Add to collection
  • + Create new collection
  • Lightning is a large-scale natural spark discharge that occurs within the atmosphere or between the atmosphere and the Earth’s surface. On discharge, a highly electrically conductive plasma channel is created within the air, and when current flows within this channel, it rapidly heats the air up to about 25,000°C. The lightning channel is an example of terrestrial plasma in action.

    Seeing lightning

    Lightning is visible as a flash of blue-white light. The extremely high temperatures generated heat the air molecules to a state of incandescence (white hot) such that they emit a vivid white light. At the same time, nitrogen gas (the dominant gas in the atmosphere) is stimulated to luminesce, producing bright blue-white. The combination of light from luminescence and incandescence gives the bolt of lightning its characteristic colour.

    Lightning’s partner

    Temperatures in the narrow lightning channel reach about 25,000°C. The surrounding air is rapidly heated, causing it to expand violently at a rate faster than the speed of sound, similar to a sonic boom. At about 10 m out from the channel, it becomes an ordinary sound wave called thunder.

    Thunder is effectively exploding air, and when heard close to the lightning channel, it consists of one large bang. At about 1 km away, it is heard as a rumble with several loud claps. Distant thunder has a characteristic low-pitched rumbling sound. However, beyond 16 km, thunder is seldom heard.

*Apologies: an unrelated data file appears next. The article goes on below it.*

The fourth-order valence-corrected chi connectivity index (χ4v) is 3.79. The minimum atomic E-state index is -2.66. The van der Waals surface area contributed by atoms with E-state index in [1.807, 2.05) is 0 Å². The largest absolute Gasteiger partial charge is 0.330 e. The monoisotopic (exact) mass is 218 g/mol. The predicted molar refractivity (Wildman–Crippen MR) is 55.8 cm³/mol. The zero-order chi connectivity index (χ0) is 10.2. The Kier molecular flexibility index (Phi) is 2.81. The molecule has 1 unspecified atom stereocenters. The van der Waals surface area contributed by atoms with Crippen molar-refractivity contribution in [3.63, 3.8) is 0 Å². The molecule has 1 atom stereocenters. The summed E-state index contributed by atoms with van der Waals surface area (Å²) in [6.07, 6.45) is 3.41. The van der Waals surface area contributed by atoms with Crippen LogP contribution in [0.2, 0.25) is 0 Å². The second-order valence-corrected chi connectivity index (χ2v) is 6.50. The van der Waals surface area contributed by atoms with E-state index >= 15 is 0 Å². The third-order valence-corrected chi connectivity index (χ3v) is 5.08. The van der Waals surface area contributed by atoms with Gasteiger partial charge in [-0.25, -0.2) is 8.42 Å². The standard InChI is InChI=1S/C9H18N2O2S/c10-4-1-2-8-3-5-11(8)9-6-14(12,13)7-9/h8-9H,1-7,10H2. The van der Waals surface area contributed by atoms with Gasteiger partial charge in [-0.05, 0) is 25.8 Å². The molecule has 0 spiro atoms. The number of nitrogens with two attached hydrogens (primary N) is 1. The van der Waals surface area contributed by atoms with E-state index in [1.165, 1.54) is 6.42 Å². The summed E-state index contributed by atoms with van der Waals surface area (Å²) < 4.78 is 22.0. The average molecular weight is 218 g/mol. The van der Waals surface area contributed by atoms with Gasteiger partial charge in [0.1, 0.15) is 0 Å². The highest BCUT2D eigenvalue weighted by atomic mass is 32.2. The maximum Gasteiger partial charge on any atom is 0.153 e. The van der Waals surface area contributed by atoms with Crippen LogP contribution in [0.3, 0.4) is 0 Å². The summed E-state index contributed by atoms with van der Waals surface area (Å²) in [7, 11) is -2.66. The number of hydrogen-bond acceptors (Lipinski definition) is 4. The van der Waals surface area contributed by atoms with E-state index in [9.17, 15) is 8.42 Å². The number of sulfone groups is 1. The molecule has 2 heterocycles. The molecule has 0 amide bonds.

Conditions needed for lightning to occur

    It is the formation and separation of positive and negative electric charges within the atmosphere that creates the highly intensive electric field needed to support this natural spark discharge that is lightning.

    The formation of electric charges in the atmosphere is due mainly to the ionisation of air molecules by cosmic rays. Cosmic rays are high-energy particles such as protons that originate from outside the solar system. On colliding with air molecules, they produce a shower of lighter particles, some of which are charged.

    Within a thundercloud, the rapid upward and downward movement of water droplets and ice crystals can separate and concentrate these charges. The negative charges accumulate at the bottom part of the cloud and the positive charges towards the top.

    Lightning production

    As the area of negative charge at the base of the thundercloud builds up, it induces a region of positive charge to develop on the ground below. As a result of this, a potential difference or voltage is created across the cloud-to-ground gap. Once the voltage reaches a certain strength, the air between the base of the cloud and the ground develops an electrical conductivity. At first a channel, known as a stepped leader, is formed. Although invisible to the naked eye, this allows electrons to move from the cloud to the ground.

    It is called a stepped leader because it travels in 50 to 100 m sections, with a slight pause in between, to the ground. As it nears the ground, a positively charged streamer fires upwards from the ground to connect with it. Streamers are most often initiated from tall objects on the ground.

    Once connected, electrons from the cloud can flow to the ground and positive charges can flow from the ground to the cloud. It is this flow of charge that is the visible lightning stroke.

    After the first discharge, it is possible for another leader to form down the channel. Once again, a visible lightning stoke is seen. This can happen 3–4 times in quick succession. All of this happens in a time interval of about 200 milliseconds.